Everywhere one goes today, one hears the sound of regular people either outraged or bewildered by the leering presence of authority. There are cops with dogs at Newtown Station, making sure nobody’s got any fun in their pockets, faux cops at Sydney’s Luna Park, making sure nobody photographs the children, and uniformed baboons at your local pub, keeping alive the latter-day Aussie tradition that every peaceful night out must feature at least one ridiculous altercation with a bouncer. Just last week, a jog around my local athletics track was interrupted by a council worker, draped, naturally, in the harness of modern beautness, who demanded – I kid you not – that I cease my athletic behaviour lest I wear out the grass for others who might wish to engage in future athletic behaviour. With Australia Day approaching, it’s worth having a quick think about Australia’s apparent love affair with being told what to do.
Most Australians are proud of the fact that this nation was born of convict stock. But this most over-jerked take on our history overlooks a somewhat uncomfortable truth – that one in five of the “first Australians” were effectively cops. In all of history, there is perhaps no nation that began its life so top heavy with authority, a whopping 20 per cent of the population licensed to bully, dob and sticky beak on the others, their careers enhanced by doing so in a hierarchical system in which the only possibility for advancement was through brown-nosing to one’s superiors.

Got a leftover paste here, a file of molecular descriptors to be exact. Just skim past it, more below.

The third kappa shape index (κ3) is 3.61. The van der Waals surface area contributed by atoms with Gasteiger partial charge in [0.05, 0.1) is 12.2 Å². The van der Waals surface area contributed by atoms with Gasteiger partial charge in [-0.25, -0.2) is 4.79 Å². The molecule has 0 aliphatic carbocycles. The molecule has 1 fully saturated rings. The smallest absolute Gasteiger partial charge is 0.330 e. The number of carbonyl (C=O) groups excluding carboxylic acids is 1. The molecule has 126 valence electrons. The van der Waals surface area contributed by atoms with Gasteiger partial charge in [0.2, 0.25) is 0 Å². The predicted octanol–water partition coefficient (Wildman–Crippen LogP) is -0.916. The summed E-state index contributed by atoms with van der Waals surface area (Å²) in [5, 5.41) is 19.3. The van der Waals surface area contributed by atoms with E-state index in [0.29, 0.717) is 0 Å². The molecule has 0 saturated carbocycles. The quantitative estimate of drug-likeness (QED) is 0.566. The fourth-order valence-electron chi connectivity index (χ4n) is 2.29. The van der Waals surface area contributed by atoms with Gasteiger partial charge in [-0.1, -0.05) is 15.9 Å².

Convicts were encouraged to get with the program, their currency of privileges purchased through deeds that effectively turned them on their neighbours. “Good” convicts might be seconded into the “Night-watch” program, whereby such pets of the establishment would roam the colony at night with eyes peeled for folk who were up to no good, on the promise that “their diligence and good behaviour will be rewarded by the Governor”, while “any negligence on the part of those who may be employed on this duty will be punished with the utmost rigour of the law.” There was no middle ground – you were either with ‘em or against ‘em, a cop or a crook, a liberated oppressor or a captive minder of your own business.